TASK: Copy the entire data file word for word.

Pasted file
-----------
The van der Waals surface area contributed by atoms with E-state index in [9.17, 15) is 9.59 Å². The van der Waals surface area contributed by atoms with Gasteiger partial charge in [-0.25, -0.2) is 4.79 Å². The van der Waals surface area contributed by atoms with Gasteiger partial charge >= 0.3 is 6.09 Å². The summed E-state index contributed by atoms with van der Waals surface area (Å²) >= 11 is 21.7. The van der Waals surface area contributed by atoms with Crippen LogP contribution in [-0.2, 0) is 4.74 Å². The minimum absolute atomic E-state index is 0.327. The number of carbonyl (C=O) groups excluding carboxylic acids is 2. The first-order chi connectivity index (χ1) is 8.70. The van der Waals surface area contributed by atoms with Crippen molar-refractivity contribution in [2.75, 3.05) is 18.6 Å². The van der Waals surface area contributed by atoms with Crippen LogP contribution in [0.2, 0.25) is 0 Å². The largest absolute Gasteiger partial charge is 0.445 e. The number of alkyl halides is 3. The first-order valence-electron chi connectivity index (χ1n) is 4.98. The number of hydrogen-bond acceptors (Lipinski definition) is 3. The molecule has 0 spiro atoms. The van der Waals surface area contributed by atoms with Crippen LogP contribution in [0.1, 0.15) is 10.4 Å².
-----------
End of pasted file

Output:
The van der Waals surface area contributed by atoms with E-state index in [9.17, 15) is 9.59 Å². The van der Waals surface area contributed by atoms with Gasteiger partial charge in [-0.25, -0.2) is 4.79 Å². The van der Waals surface area contributed by atoms with Gasteiger partial charge >= 0.3 is 6.09 Å². The summed E-state index contributed by atoms with van der Waals surface area (Å²) >= 11 is 21.7. The van der Waals surface area contributed by atoms with Crippen LogP contribution in [-0.2, 0) is 4.74 Å². The minimum absolute atomic E-state index is 0.327. The number of carbonyl (C=O) groups excluding carboxylic acids is 2. The first-order chi connectivity index (χ1) is 8.70. The van der Waals surface area contributed by atoms with Crippen molar-refractivity contribution in [2.75, 3.05) is 18.6 Å². The van der Waals surface area contributed by atoms with Crippen LogP contribution in [0.2, 0.25) is 0 Å². The largest absolute Gasteiger partial charge is 0.445 e. The number of alkyl halides is 3. The first-order valence-electron chi connectivity index (χ1n) is 4.98. The number of hydrogen-bond acceptors (Lipinski definition) is 3. The molecule has 0 spiro atoms. The van der Waals surface area contributed by atoms with Crippen LogP contribution in [0.1, 0.15) is 10.4 Å².